This is the link to a site posted by an amazing young man who has been able to accomplish this much from inside a prison cell after he killed his father while on Prozac when he was just a teen: http://www.thesaveproject.com/ I do hope you click on Kurt’s site and watch the video that was a Primetime special we did a few years back. In the video you will see MANY of those I have worked with over the years that have come to be like family to me. I cry everytime I think of the precious lives that have been lost to us all because of these deadly drugs!!!!!

www.thesaveproject.com

TheSaveProject – S.A.V.E. – STOP ANTIDEPRESSANT VIOLENCE from ESCALATING

——

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ANTIDEPRESSANT: Famous German Football Goalkeeper Kills Self

Automatically translated from German into
English:

Paragraph seven reads:  “In Enke, the illness seems early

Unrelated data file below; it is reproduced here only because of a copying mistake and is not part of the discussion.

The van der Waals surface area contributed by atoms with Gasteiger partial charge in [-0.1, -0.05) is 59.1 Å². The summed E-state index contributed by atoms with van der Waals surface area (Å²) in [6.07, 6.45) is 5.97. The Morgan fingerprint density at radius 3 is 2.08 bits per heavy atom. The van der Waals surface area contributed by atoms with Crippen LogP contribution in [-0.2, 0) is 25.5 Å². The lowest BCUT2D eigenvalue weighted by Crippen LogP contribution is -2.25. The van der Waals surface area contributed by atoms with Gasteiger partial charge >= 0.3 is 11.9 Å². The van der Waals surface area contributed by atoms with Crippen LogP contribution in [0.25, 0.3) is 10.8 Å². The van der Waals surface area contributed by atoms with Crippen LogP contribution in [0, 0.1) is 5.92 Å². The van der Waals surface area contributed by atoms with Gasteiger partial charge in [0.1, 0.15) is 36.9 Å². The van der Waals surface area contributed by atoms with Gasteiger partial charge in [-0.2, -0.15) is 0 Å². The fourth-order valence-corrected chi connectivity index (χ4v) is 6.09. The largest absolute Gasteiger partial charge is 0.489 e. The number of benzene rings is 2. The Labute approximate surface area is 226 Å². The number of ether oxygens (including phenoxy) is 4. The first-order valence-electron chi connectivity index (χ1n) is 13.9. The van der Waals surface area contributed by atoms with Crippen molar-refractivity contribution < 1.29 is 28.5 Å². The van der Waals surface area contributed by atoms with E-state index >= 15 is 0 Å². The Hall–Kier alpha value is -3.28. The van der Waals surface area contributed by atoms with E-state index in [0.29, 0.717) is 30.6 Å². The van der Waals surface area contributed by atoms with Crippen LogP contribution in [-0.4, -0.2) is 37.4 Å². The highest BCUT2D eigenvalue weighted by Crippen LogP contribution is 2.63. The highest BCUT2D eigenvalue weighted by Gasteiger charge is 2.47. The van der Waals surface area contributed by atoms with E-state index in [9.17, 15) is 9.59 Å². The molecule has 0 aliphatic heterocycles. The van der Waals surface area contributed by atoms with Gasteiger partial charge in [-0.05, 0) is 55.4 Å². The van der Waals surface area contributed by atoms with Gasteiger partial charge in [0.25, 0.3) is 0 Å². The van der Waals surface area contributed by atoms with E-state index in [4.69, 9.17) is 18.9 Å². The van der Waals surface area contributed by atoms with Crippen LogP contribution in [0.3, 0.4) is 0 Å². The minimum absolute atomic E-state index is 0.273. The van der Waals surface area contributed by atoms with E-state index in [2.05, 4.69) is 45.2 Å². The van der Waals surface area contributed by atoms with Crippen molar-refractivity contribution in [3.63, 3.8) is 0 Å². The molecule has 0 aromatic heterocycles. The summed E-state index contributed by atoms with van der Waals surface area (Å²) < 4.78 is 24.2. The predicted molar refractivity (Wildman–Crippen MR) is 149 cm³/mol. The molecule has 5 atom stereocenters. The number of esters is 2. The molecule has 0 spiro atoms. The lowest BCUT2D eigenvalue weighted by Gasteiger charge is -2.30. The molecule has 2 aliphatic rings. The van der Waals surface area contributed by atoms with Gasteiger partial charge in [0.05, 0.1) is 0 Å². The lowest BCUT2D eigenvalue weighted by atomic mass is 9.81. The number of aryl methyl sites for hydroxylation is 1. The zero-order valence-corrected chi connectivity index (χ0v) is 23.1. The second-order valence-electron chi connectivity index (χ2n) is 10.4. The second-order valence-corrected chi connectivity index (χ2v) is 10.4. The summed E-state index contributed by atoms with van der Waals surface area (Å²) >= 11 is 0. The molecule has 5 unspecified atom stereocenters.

recognized, at the latest for its time in the FC Barcelona. Enke took
antidepressants.
Herewith it concerns medicines, that
interfere in the brain metabolism; that is disturbed in the very most
depressive.  Antidepressants provide that certain messenger materials and
neurotransmitter such as the  ‘good fortune hormone’  serotonin are
more long available at its cause place.  That applies above all to
medicines out of the group of the  ‘selective
serotonins resumption inhibitors’.”

http://www.rp-online.de/sport/fussball/nationalelf/Volkskrankheit-Depression_aid_781819.html

Hanover (RP).  Robert Enke has suffered for years from the mental
disorder.  It was treated with medicines.  Experts appreciate that
four million German suffer from depression.  Often they are the reason of
suicide.

People illnesses make before athletes not simply.  Also
depressions stand in the arenas of the trained, robust and successful in the
sick document of the treating physicians.  The difference to other